Striking down the 158-year-old law, Justice R.F. Nariman quoted from a poem by Lord Alfred ‘Bosie’ Douglas, Oscar Wilde’s lover. From Two Loves, he picked the last line: “I am the love that dare not speak its name.” Over endless cups of tea and in phone calls from across the country, gay people told us stories of their once-forbidden love. Of their loneliness, estrangement and invisibility in popular culture—and in their everyday life. They spoke of the trauma, the fear and the persecution. For all the people of privilege, the Suneet Varmas and Ayesha Soods of these intimate portraits, who grew up in families that accepted their sexuality, and for whom Section 377 was a “sad fact” that didn’t really cast a shadow on their lives, there are also thousands like Davinder Rajput, 27, from Jalandhar, who was ostracised, even beaten up daily, for being gay. But it doesn’t always have to be that way. The two couples featured here speak of their committed love for each other, the single gay man in a big city about his search for companionship and the rustic hunk of his grit in walking his own path to be with his lover. Maybe these stories of hope and courage and love will make it all a little more socially legit. Because, as the court said, love is love.
A birdcage occupies pride of place in designer Suneet Varma’s house in south Delhi’s New Friends Colony. On Thursday, September 6, the day of the landmark 377 judgment, the two marble birds that sat inside this palace-like miniature prison were released in a quiet ceremony invested with deep meaning for Suneet and his “husband” Rahul Arora.
Suneet, 52, and Rahul, 31, married in 2013 in New York. They first met in a gay bar in the city, on a blind date, set up by common friends, which required them to exchange a code. Rahul reached at the appointed hour but Suneet was held up in the rain. To find Rahul, he had to shout the code across the crowded bar. That first date in 2008 led to a period of steady courtship over the next five years. It was Rahul who popped the question in 2013.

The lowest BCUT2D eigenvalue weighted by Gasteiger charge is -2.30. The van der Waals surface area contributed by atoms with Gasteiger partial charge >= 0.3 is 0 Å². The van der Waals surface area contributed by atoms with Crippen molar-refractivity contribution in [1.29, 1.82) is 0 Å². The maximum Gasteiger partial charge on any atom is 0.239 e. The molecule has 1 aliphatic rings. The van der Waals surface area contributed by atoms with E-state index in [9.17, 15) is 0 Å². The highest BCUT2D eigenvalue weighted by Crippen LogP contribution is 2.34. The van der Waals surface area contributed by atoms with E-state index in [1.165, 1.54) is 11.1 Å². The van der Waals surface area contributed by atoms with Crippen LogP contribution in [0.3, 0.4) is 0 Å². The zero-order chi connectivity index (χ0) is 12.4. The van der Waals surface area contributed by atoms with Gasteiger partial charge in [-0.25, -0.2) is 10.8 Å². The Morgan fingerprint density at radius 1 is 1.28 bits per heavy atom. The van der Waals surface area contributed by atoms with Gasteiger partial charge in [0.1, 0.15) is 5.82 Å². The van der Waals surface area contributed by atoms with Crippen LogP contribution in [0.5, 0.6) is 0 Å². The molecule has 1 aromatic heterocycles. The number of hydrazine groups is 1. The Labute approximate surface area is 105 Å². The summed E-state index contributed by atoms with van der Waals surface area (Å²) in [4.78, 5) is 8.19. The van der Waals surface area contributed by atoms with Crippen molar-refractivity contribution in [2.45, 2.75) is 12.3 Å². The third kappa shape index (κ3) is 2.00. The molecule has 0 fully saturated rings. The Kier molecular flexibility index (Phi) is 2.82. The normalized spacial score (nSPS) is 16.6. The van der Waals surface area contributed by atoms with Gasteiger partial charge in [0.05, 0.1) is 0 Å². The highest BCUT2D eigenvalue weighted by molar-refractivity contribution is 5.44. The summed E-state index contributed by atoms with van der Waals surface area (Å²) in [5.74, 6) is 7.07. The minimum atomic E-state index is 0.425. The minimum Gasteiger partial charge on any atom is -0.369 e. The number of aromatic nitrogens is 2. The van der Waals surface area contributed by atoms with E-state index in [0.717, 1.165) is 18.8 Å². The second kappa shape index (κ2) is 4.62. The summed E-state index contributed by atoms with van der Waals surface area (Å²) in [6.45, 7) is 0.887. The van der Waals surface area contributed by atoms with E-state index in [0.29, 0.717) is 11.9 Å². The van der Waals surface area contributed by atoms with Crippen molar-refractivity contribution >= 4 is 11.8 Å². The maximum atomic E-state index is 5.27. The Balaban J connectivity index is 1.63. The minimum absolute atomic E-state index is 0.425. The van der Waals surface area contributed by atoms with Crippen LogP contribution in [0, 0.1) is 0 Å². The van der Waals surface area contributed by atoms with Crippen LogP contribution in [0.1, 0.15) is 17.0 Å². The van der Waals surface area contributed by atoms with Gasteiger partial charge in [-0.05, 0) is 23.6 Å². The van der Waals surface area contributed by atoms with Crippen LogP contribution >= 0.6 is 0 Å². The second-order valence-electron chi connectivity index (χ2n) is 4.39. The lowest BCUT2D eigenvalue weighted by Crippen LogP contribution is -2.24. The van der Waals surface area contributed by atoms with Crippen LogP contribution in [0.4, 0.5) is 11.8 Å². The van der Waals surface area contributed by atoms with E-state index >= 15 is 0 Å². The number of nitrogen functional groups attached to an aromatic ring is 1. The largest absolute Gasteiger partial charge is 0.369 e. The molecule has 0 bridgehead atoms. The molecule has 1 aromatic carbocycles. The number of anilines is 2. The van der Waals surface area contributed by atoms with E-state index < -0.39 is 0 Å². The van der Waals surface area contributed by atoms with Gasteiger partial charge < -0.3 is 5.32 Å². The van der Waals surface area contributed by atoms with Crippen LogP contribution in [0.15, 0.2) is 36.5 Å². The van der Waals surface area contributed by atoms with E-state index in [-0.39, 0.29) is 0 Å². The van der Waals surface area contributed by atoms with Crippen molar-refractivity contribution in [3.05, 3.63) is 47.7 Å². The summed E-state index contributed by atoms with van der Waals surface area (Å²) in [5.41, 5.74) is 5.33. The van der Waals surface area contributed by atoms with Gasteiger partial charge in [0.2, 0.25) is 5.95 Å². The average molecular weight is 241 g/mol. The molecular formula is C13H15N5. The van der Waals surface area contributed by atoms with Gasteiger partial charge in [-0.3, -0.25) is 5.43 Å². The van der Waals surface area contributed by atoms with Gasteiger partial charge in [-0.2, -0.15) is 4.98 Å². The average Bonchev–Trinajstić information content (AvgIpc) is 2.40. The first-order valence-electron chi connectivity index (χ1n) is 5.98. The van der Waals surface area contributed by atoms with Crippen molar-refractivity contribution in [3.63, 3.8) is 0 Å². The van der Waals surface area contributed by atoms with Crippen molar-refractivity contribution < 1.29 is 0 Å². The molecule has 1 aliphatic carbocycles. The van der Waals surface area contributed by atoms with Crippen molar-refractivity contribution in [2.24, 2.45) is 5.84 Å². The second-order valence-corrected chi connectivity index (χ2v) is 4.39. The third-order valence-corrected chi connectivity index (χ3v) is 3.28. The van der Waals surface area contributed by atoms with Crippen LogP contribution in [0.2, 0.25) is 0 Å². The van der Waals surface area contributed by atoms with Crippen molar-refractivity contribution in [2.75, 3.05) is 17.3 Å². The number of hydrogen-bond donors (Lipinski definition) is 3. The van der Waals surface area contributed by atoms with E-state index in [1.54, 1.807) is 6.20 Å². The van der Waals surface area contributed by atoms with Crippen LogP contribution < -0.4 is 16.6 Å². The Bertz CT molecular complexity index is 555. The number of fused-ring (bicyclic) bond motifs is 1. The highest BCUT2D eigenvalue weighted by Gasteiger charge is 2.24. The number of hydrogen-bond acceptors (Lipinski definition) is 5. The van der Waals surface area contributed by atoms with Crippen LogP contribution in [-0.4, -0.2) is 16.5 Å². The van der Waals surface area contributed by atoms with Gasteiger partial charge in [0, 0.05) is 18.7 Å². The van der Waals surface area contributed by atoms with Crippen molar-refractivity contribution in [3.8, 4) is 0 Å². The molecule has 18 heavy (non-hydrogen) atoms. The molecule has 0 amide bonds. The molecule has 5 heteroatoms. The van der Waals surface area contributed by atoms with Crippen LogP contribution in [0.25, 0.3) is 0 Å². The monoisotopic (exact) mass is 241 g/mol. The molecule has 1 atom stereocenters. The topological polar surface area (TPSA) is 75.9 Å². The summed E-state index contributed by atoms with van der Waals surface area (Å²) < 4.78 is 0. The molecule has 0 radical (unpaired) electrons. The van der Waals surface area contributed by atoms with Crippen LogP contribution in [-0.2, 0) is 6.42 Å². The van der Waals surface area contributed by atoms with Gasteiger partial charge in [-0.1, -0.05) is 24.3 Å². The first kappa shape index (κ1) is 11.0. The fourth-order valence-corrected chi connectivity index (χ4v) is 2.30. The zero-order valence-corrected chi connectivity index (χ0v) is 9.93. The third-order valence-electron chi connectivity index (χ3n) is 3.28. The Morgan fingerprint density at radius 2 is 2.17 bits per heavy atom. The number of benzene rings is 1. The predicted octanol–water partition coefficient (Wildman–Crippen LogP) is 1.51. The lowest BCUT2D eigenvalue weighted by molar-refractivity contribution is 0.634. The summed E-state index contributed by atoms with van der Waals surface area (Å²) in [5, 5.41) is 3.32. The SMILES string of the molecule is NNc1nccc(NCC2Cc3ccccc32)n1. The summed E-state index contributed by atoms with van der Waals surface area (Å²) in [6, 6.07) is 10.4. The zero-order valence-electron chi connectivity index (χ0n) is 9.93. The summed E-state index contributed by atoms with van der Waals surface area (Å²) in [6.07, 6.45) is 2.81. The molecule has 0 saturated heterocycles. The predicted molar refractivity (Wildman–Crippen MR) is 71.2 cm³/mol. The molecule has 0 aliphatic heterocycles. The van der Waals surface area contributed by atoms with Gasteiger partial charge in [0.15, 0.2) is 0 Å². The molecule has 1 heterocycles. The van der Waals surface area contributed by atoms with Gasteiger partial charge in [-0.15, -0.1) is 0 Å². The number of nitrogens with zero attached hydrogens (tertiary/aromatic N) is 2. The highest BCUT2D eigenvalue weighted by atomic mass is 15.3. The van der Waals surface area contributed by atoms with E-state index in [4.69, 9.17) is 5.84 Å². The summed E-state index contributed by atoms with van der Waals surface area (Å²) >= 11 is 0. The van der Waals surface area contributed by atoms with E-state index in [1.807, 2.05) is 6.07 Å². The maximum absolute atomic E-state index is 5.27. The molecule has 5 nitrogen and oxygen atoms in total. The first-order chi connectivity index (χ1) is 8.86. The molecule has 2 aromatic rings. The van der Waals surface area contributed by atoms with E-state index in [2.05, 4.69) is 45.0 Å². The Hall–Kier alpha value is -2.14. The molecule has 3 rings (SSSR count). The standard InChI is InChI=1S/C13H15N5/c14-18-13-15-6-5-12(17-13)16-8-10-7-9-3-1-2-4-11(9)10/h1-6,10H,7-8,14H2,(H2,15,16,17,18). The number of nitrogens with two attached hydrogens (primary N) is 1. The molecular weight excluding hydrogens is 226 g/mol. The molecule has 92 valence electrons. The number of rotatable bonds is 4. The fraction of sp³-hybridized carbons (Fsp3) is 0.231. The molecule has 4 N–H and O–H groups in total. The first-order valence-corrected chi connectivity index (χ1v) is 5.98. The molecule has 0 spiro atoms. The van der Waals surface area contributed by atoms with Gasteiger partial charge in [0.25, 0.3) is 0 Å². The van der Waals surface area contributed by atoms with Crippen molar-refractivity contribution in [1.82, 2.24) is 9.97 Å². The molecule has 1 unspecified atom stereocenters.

Varma makes no bones about his privileged life. He participated in many LGBT protests, was most vocal in his attack on “a most regressive law” but the sanctuary of his privileged existence meant he never had to really worry about exercising his right to love. For him, loving Rahul was not about activism; it was simply an act of love.
The coming out was not dramatic either. Suneet’s mother was distributing heirloom jewellery among siblings when he said he wouldn’t have any use for it as he was gay. Mother Indira told husband Baldev that their son, Suneet, wanted to say something. Baldev brushed her aside saying it could wait until the news bulletin was over.
In Suneet’s fashion fraternity, being gay was not even out of the ordinary. “There was no homophobia around me. I never had to go to gay pick-up points like Nehru Park to seek love,” he says. But for Rahul, the growing up years weren’t easy. In Class 5, Rahul was caught kissing a friend in school. “I was called a gay boy; it was traumatic,” he says.
In Pune, while studying engineering, Rahul dated a few men. Suneet entered his life 10 years ago. Suneet dated an American for 10 years before they broke up. His mother would treat his partner like her son-in-law. Section 377 never mattered in their lives. What changes now is that they are legit in the eyes of the law. “I feel relieved that I am no longer a criminal in a country I love,” Suneet says.
“To me the future is exciting,” he says. The door of the birdcage now lies open.
Growing up in Bengaluru, he didn’t have it in him to brave the dark corners of Cubbon Park. Sometimes he would borrow and read gay fiction to feel a little less lonely. But now, as an openly gay man, he finds the “cum dump” subculture of random sexual encounters sad. “I want to explore things beyond the bed. All this sex has only made me lonelier,” he says.
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September 24, 2018